Wintertime cabin cooking for two suggestions?
I'll be heading up in early January 2013 for a 3 day weekend in the snow, and as a early planner I've been pondering what to cook while up there. The cabin has a fully-stocked kitchen, and I plan on grocery shopping just before we leave. The only problem is: my girlfriend doesn't care for soups or chilis! I was thinking a breakfast hash one day, pancakes, maybe a handmade pizza for dinner one night, and one really nice, romantic dinner. Any suggestions for breakfast, lunch, or dinner will be greatly appreciated.
Sounds fun! We've had snow here for nearly five weeks already so it almost feels as though our winter has already been long. :)
Anyway, my husband and I have done the cabin-in-the-woods thing many times and love it. For dinner how about seared duck breast with a sublime sauce or gastrique? Not difficult nor is it too time consuming. Maybe a mushroom risotto, wine-braised lentils or something colourful like a butternut squash puree on the side? Sherried mushrooms are glorious (they become luscious and glazed). Quail are lovely, as are Cornish game hens (great with above suggestions). Or you could make whipped buttery and creamy potatoes with mustard seeds and roasted garlic; sometimes I do this with fried shallots which add lovely crunch.
Bacon in the morning for sure. Perhaps with frittata. Or if you like baking, how about scones and butter and jam? If you have a hearty breakfast you may not need lunch.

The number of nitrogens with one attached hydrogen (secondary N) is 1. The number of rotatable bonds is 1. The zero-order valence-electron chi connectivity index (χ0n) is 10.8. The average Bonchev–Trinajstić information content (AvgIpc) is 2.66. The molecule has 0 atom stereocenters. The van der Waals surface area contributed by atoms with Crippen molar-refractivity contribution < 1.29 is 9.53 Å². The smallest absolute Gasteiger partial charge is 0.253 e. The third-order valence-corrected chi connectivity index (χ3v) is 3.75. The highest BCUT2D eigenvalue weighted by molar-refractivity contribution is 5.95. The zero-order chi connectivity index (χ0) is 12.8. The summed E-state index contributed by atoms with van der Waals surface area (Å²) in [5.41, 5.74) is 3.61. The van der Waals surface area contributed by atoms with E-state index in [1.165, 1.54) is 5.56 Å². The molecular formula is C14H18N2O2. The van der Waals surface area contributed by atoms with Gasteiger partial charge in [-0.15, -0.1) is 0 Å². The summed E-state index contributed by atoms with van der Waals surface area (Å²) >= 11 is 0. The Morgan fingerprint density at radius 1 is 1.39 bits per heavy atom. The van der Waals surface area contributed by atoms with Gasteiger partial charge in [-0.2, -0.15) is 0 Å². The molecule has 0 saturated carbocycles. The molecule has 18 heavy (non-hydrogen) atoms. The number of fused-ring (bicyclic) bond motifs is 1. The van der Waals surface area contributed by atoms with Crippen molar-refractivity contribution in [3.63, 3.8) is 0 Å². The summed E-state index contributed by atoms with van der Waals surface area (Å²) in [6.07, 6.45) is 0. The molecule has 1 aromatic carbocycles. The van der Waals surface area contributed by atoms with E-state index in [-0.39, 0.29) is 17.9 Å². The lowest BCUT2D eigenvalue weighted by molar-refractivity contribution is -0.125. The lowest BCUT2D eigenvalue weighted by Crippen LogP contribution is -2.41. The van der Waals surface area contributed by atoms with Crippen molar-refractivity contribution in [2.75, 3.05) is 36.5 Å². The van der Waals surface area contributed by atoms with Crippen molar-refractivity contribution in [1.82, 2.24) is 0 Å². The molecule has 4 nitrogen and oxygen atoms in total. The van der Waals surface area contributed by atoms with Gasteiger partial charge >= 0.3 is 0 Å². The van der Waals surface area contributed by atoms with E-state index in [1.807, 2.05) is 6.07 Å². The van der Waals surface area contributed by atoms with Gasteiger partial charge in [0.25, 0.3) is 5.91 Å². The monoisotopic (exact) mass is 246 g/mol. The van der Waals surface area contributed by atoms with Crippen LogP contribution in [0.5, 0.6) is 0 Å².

Oh how marvelous--and romantic!!
Of course, bring some candles, and if you both like it, good wine. I like the idea of a frittata or quiche...good way to use up little nubbins of leftover veggies and good for breakfast OR dinner, or a snack. I'm an eggie person, so I would make the classic bacon n eggs one morning.
Eggs all grown up as chicken is a great idea, as alliegator said....a roast chicken with leftovers going into chicken salad sandwiches, since your girlfriend doesn't like soup. Or, as a topping on a white pizza?
Bring food to nibble on too...a couple of good cheeses, some nice crackers. The cheese can get re-purposed into a frittata or omelet or quiche if there's any leftover.
Are you going to be cooking at elevation? If so, do some research now for how to adjust your recipes and techniques. I manage to burn a lot of things when I try to use the oven at our cabin in the mountains. ;-)
Have you been to this cabin before? Do you know what they mean by "fully stocked?" Before we bought our place, we used to rent cabins up in the mountains, and I have to say, every "fully stocked" kitchen was pathetic by my standards. And I wasn't even expecting much from a rental property. Not enough plates and cups for the number of people the cabin could sleep, *awful* knives, and often not enough cooking utensils to be able to make spaghetti for dinner. When we bought our place and outfitted it as a vacation rental, I was passionate about having a *truly* well-stocked kitchen, since I'd been duped so many times before. Just a warning.
I've had luck assembling lasagna at home, and baking it up at the cabin. I've done the same thing with my nice baked mac and cheese. But I have two kids and we're usually feeding friends, too, after a long day of skiing. Mac and cheese isn't particularly romantic, I suppose.
I stayed in a cabin with my family last winter, and I understand what you mean completely. Fully stocked = questionably clean pre-80s utinsels and cookware. I'll definitely be bringing the essentials along, thank you for the reminder! Also I didn't even think about the elevation, it's almost 7,000 ft up!